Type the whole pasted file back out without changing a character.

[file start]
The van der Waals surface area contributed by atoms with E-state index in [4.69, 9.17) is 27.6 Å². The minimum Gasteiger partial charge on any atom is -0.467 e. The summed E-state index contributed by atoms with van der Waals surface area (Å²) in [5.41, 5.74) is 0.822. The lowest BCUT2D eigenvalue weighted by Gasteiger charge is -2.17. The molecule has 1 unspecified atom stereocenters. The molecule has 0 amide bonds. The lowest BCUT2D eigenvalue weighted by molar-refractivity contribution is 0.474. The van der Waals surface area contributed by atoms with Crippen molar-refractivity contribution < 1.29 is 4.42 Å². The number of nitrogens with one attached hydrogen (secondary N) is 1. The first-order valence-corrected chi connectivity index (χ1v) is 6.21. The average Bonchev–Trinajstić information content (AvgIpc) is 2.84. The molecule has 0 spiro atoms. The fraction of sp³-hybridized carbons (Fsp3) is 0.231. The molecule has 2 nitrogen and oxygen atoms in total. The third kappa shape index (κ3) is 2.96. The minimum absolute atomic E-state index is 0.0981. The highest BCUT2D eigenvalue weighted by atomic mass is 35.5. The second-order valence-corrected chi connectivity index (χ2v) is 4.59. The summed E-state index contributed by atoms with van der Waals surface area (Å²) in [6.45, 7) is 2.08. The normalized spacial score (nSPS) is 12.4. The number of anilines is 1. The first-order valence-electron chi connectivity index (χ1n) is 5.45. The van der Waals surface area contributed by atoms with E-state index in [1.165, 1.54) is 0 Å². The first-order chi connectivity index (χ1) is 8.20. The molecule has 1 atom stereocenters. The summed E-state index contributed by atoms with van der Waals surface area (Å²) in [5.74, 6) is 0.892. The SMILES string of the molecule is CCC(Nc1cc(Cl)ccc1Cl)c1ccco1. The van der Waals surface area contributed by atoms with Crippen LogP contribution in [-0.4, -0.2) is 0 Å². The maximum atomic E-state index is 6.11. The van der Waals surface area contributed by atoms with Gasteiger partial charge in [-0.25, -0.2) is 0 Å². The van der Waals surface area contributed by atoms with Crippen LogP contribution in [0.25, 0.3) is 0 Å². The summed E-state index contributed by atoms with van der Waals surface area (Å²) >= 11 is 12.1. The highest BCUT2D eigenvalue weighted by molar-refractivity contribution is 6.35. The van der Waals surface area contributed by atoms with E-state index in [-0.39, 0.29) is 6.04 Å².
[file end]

The van der Waals surface area contributed by atoms with E-state index in [4.69, 9.17) is 27.6 Å². The minimum Gasteiger partial charge on any atom is -0.467 e. The summed E-state index contributed by atoms with van der Waals surface area (Å²) in [5.41, 5.74) is 0.822. The lowest BCUT2D eigenvalue weighted by Gasteiger charge is -2.17. The molecule has 1 unspecified atom stereocenters. The molecule has 0 amide bonds. The lowest BCUT2D eigenvalue weighted by molar-refractivity contribution is 0.474. The van der Waals surface area contributed by atoms with Crippen molar-refractivity contribution < 1.29 is 4.42 Å². The number of nitrogens with one attached hydrogen (secondary N) is 1. The first-order valence-corrected chi connectivity index (χ1v) is 6.21. The average Bonchev–Trinajstić information content (AvgIpc) is 2.84. The molecule has 0 spiro atoms. The fraction of sp³-hybridized carbons (Fsp3) is 0.231. The molecule has 2 nitrogen and oxygen atoms in total. The third kappa shape index (κ3) is 2.96. The minimum absolute atomic E-state index is 0.0981. The highest BCUT2D eigenvalue weighted by atomic mass is 35.5. The second-order valence-corrected chi connectivity index (χ2v) is 4.59. The summed E-state index contributed by atoms with van der Waals surface area (Å²) in [6.45, 7) is 2.08. The normalized spacial score (nSPS) is 12.4. The number of anilines is 1. The first-order valence-electron chi connectivity index (χ1n) is 5.45. The van der Waals surface area contributed by atoms with E-state index in [1.165, 1.54) is 0 Å². The first-order chi connectivity index (χ1) is 8.20. The molecule has 1 atom stereocenters. The summed E-state index contributed by atoms with van der Waals surface area (Å²) in [5.74, 6) is 0.892. The SMILES string of the molecule is CCC(Nc1cc(Cl)ccc1Cl)c1ccco1. The van der Waals surface area contributed by atoms with Crippen LogP contribution in [-0.4, -0.2) is 0 Å². The maximum atomic E-state index is 6.11. The van der Waals surface area contributed by atoms with Gasteiger partial charge in [-0.25, -0.2) is 0 Å². The van der Waals surface area contributed by atoms with Crippen LogP contribution in [0.25, 0.3) is 0 Å². The summed E-state index contributed by atoms with van der Waals surface area (Å²) >= 11 is 12.1. The highest BCUT2D eigenvalue weighted by molar-refractivity contribution is 6.35. The van der Waals surface area contributed by atoms with E-state index in [-0.39, 0.29) is 6.04 Å².